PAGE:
Ramin Setoodeh, Variety про історію творення фільму Джеймса Л. Брукса «Краще не буває» – до 20-ліття непересічної комедії.
‘As Good As It Gets’ Turns 20: Helen Hunt, James L. Brooks, Greg Kinnear Share Secrets of an Oscars Winner
Twenty years ago, Jack Nicholson hopped through the streets of downtown Manhattan, trying to avoid the cracks in the sidewalk in “As Good as it Gets.” Playing the obsessive-compulsive novelist Melvin Udall in the James L. Brooks-directed comedy landed Nicholson his third Oscar in 1998. It was a difficult task, channeling a character that falls in love with a waitress as his local diner (Helen Hunt) and befriends his gay neighbor (Greg Kinnear), while staying true to his core as a grumpy brute. “You make me want to be a better man,” he says in an often-quoted line from the script.
If you revisit “As Good As It Gets” now, you can see how much has changed in Hollywood. For starters, the movie cost $50 million, a much larger budget than what studios currently spend on character-driven ensembles like “Three Billboards Outside Ebbing, Missouri” or “Lady Bird.” When it opened in theaters on December 23, 1997, it only grossed a paltry $12.6 million its first weekend, crushed by the behemoth that was “Titanic.” But over several months, the movie became a smash hit, earning almost $150 million in North America and more than $300 million worldwide.
The Academy Awards were much bigger back then. In 1998, some 57 million viewers tuned in to watch “As Good As Gets” duke it out with “Titanic,” “Good Will Hunting,” “L.A. Confidential” and “The Full Monty” for best picture. While “Titanic” swept almost everything, “As Good As It Gets” took home a pair of important trophies: It was the last time that two lead actors (Nicholson and Hunt) from the same movie received the top acting Oscars.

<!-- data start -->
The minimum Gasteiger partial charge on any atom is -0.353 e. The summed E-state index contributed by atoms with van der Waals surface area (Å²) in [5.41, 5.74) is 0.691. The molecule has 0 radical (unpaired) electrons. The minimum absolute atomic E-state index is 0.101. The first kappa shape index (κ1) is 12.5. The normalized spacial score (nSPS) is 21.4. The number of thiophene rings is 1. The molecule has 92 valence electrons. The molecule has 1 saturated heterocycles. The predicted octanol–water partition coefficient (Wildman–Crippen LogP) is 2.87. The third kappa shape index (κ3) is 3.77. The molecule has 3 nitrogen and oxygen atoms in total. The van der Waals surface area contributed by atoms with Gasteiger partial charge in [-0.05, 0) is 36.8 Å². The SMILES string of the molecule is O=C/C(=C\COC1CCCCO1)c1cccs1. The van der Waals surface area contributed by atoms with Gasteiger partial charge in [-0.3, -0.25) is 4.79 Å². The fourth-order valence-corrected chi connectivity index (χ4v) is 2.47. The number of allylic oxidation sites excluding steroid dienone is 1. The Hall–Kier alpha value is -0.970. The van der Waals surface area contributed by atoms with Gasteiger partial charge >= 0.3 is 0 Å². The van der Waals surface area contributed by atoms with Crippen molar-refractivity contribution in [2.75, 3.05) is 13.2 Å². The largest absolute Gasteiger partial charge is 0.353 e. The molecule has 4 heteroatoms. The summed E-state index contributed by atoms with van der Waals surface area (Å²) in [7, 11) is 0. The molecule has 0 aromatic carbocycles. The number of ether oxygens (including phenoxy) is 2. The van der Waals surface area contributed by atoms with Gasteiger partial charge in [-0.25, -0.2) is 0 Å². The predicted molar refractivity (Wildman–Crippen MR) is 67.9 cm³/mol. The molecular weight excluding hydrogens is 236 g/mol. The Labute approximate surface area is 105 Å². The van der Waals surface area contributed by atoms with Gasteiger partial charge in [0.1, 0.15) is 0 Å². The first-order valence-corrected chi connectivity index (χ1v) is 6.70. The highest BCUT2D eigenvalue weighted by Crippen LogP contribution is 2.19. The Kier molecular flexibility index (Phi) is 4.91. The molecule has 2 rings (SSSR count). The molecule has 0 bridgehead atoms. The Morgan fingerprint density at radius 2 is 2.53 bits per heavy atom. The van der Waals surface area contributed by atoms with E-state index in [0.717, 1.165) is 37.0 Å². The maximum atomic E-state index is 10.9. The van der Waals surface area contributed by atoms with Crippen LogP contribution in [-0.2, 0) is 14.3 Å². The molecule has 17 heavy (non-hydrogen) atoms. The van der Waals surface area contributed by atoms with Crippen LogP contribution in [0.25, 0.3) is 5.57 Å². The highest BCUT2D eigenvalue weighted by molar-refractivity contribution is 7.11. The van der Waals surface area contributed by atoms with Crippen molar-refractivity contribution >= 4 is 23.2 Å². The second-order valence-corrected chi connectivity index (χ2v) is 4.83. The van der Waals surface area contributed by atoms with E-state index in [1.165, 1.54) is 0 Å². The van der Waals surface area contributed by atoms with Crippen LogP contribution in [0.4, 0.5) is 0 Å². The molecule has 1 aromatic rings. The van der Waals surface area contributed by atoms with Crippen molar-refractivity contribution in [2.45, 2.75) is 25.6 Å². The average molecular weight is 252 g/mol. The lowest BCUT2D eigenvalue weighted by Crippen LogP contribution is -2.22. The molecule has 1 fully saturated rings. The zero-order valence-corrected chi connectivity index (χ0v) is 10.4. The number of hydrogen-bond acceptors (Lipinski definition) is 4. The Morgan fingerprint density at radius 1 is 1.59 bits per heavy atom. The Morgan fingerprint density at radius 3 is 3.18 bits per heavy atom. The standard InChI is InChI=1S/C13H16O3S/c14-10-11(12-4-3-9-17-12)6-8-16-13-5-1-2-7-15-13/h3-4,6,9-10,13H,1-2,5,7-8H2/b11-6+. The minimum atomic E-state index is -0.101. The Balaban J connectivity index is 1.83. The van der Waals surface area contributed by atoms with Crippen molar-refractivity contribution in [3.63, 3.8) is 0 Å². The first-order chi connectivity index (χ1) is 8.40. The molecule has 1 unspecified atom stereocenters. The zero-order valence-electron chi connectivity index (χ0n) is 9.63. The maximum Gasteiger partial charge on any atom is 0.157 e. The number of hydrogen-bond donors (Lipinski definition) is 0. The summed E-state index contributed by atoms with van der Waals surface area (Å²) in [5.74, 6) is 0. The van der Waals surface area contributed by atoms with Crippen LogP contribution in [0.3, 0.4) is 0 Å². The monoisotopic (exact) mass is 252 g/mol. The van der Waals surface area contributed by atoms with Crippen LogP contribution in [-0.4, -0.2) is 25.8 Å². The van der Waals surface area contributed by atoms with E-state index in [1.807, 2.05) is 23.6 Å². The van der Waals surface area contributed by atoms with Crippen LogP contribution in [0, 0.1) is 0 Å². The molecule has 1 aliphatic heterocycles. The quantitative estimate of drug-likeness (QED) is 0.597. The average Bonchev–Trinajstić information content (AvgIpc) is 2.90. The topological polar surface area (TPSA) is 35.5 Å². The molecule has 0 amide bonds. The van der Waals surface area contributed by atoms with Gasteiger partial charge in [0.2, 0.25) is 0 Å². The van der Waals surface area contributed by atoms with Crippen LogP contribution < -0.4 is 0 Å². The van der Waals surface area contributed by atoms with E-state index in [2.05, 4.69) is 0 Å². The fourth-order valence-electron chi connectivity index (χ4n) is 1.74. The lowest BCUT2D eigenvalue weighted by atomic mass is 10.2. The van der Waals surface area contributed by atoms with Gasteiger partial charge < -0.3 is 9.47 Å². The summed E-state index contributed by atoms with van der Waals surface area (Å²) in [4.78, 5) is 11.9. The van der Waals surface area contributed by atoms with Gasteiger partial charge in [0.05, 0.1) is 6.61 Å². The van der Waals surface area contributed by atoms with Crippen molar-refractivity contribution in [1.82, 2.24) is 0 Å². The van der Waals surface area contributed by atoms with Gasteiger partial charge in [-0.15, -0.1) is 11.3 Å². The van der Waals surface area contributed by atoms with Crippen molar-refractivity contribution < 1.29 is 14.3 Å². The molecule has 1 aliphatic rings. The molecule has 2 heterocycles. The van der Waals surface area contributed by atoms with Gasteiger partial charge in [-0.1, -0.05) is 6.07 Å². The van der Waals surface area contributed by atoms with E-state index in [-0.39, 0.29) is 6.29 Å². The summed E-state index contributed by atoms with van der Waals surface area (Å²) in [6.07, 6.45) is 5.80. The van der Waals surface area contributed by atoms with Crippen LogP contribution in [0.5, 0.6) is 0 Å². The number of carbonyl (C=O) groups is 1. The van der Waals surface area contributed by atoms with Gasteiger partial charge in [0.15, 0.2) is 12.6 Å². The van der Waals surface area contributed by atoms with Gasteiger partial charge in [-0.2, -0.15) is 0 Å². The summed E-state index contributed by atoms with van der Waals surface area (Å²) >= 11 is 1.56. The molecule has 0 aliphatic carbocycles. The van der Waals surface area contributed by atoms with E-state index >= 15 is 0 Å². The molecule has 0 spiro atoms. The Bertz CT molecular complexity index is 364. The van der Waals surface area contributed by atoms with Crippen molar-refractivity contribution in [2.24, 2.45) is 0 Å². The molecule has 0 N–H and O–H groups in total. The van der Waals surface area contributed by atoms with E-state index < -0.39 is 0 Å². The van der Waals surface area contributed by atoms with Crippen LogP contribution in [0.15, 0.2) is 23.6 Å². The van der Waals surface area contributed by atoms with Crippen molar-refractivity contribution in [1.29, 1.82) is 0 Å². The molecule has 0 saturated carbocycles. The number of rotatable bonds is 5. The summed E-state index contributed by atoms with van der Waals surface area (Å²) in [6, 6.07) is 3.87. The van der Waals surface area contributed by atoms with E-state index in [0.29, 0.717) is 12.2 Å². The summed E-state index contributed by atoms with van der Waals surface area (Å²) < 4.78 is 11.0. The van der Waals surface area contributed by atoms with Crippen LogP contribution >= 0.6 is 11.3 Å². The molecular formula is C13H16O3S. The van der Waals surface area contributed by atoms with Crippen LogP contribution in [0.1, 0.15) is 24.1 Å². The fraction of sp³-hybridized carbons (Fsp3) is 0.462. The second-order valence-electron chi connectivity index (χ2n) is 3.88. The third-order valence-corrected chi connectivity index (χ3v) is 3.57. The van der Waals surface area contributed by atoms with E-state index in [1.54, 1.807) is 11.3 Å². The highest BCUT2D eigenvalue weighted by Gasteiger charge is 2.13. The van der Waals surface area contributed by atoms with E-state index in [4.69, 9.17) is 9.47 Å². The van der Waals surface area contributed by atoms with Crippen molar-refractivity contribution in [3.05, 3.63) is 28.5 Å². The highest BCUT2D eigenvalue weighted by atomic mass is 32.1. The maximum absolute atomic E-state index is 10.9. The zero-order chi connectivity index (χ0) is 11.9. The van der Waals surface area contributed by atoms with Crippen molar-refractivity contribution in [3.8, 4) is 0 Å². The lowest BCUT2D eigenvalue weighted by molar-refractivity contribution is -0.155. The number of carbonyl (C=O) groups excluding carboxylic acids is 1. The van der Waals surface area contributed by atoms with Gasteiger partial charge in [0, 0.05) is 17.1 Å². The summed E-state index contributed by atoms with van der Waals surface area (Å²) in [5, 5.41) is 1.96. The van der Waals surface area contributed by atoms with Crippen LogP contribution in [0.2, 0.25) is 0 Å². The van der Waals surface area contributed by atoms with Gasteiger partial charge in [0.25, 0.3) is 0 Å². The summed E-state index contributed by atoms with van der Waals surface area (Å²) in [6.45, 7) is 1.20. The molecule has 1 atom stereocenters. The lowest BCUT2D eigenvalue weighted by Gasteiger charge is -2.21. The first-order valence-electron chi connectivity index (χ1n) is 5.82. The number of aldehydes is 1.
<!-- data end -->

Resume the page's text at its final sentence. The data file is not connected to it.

As this year’s awards season comes to a close, Variety asked Brooks, Hunt and Kinnear to share some of their favorite memories from the Warner Bros. release, from casting to script changes. Even though Nicholson wasn’t available to join them, he frequently popped up in their stories.
I saw the movie again last night. It still holds up; it’s so wonderful and lovely all these years later.
Helen Hunt: Jim, say thank you.
James L. Brooks: You know something? There was this thing that happened at the Writers’ Guild, so I had to go back and look for clips. I started to watch the movie. There was a scene early in the movie where Helen confronts Jack, talking about how her kid is going to die like everyone else. The acting was so tense and dangerously good, that I was just spellbound. I didn’t understand that I had any connection with it.